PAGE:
Report: Climate changing more rapidly than at any point on recordA new look at the “vital signs” of Earth’s climate reveals a stark picture of declining health. As global temperatures rise, so do sea level and the amount of heat trapped in the ocean’s upper layers. Meanwhile, mountain glaciers and Arctic sea ice are melting away beneath an atmosphere where concentrations of three key planet-warming greenhouse gases continue to rise.Sexual harassment is common in scientific fieldwork Country * Afghanistan Aland Islands Albania Algeria Andorra Angola Anguilla Antarctica Antigua and Barbuda Argentina Armenia Aruba Australia Austria Azerbaijan Bahamas Bahrain Bangladesh Barbados Belarus Belgium Belize Benin Bermuda Bhutan Bolivia, Plurinational State of Bonaire, Sint Eustatius and Saba Bosnia and Herzegovina Botswana Bouvet Island Brazil British Indian Ocean Territory Brunei Darussalam Bulgaria Burkina Faso Burundi Cambodia Cameroon Canada Cape Verde Cayman Islands Central African Republic Chad Chile China Christmas Island Cocos (Keeling) Islands Colombia Comoros Congo Congo, the Democratic Republic of the Cook Islands Costa Rica Cote d’Ivoire Croatia Cuba Curaçao Cyprus Czech Republic Denmark Djibouti Dominica Dominican Republic Ecuador Egypt El Salvador Equatorial Guinea Eritrea Estonia Ethiopia Falkland Islands (Malvinas) Faroe Islands Fiji Finland France French Guiana French Polynesia French Southern Territories Gabon Gambia Georgia Germany Ghana Gibraltar Greece Greenland Grenada Guadeloupe Guatemala Guernsey Guinea Guinea-Bissau Guyana Haiti Heard Island and McDonald Islands Holy See (Vatican City State) Honduras Hungary Iceland India Indonesia Iran, Islamic Republic of Iraq Ireland Isle of Man Israel Italy Jamaica Japan Jersey Jordan Kazakhstan Kenya Kiribati Korea, Democratic People’s Republic of Korea, Republic of Kuwait Kyrgyzstan Lao People’s Democratic Republic Latvia Lebanon Lesotho Liberia Libyan Arab Jamahiriya Liechtenstein Lithuania Luxembourg Macao Macedonia, the former Yugoslav Republic of Madagascar Malawi Malaysia Maldives Mali Malta Martinique Mauritania Mauritius Mayotte Mexico Moldova, Republic of Monaco Mongolia Montenegro Montserrat Morocco Mozambique Myanmar Namibia Nauru Nepal Netherlands New Caledonia New Zealand Nicaragua Niger Nigeria Niue Norfolk Island Norway Oman Pakistan Palestine Panama Papua New Guinea Paraguay Peru Philippines Pitcairn Poland Portugal Qatar Reunion Romania Russian Federation Rwanda Saint Barthélemy Saint Helena, Ascension and Tristan da Cunha Saint Kitts and Nevis Saint Lucia Saint Martin (French part) Saint Pierre and Miquelon Saint Vincent and the Grenadines Samoa San Marino Sao Tome and Principe Saudi Arabia Senegal Serbia Seychelles Sierra Leone Singapore Sint Maarten (Dutch part) Slovakia Slovenia Solomon Islands Somalia South Africa South Georgia and the South Sandwich Islands South Sudan Spain Sri Lanka Sudan Suriname Svalbard and Jan Mayen Swaziland Sweden Switzerland Syrian Arab Republic Taiwan Tajikistan Tanzania, United Republic of Thailand Timor-Leste Togo Tokelau Tonga Trinidad and Tobago Tunisia Turkey Turkmenistan Turks and Caicos Islands Tuvalu Uganda Ukraine United Arab Emirates United Kingdom United States Uruguay Uzbekistan Vanuatu Venezuela, Bolivarian Republic of Vietnam Virgin Islands, British Wallis and Futuna Western Sahara Yemen Zambia Zimbabwe Email Click to view the privacy policy. Required fields are indicated by an asterisk (*) Sign up for our daily newsletter Get more great content like this delivered right to you! Country Universities and other workplaces have codes of conduct guarding against sexual harassment. But what about the more casual venue of scientific fieldwork—which is also a workplace? A new survey finds that sexual harassment and assaults occur frequently in the field, with little consequence for the perpetrators or explicit prohibitions against such conduct. The study reveals that the primary targets were young women who were harassed, assaulted, and even raped by people who were usually senior to them in rank, although men also reported harassment.’Bad fat’ may be good for cancer patientsObesity researchers have been studying ways to turn the body’s energy-storing “bad fat” into energy-burning “good fat.” Now, scientists are reporting that the flip side of that approach could address a huge killer of cancer patients—the muscle wasting, emaciation, and frailty known as cachexia, which kills 30% to 80% of people in the advanced stages of cancer.New map fingers future hot spots for U.S. earthquakesU.S. Geological Survey scientists have released the most recent earthquake hazard assessments for the country. Although the picture hasn’t changed much on a national scale since the last report in 2008, the devil is in the details, the report’s authors say—and some areas in the country are now considered to be at higher risk for powerful quakes than once thought.Want a grant? First review someone else’s proposalAfter 32 years as a program officer at the National Science Foundation (NSF), George Hazelrigg knows the rules governing peer review, especially the one that says a researcher can’t be both an applicant and a reviewer in the same funding competition. Last year, however, he got permission to throw the rules out the window. His experiment, aimed at easing the strain on NSF staff and reviewers produced by a burgeoning number of proposals and declining success rates, not only allowed applicants to serve as reviewers, but it also required them to assess seven competing proposals in exchange for having their own application reviewed. read more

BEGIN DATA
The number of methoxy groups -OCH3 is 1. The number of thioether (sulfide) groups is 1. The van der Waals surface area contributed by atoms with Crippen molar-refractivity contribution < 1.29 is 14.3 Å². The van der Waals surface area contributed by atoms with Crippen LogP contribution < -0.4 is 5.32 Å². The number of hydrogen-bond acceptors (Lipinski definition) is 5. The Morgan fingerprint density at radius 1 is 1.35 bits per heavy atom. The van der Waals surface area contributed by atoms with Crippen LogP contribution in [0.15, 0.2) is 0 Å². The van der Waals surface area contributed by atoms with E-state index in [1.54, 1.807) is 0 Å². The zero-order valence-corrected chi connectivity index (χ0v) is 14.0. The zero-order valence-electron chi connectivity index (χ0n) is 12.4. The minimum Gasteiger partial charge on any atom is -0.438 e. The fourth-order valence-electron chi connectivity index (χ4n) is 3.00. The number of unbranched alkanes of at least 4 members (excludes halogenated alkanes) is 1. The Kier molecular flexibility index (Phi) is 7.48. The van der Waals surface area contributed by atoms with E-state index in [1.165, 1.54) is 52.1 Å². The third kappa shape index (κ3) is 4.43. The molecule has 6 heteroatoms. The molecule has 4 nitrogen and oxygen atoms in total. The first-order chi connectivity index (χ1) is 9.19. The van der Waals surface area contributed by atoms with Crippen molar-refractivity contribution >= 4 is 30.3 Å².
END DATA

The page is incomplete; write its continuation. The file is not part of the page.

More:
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Death of beloved polar bear Knut solved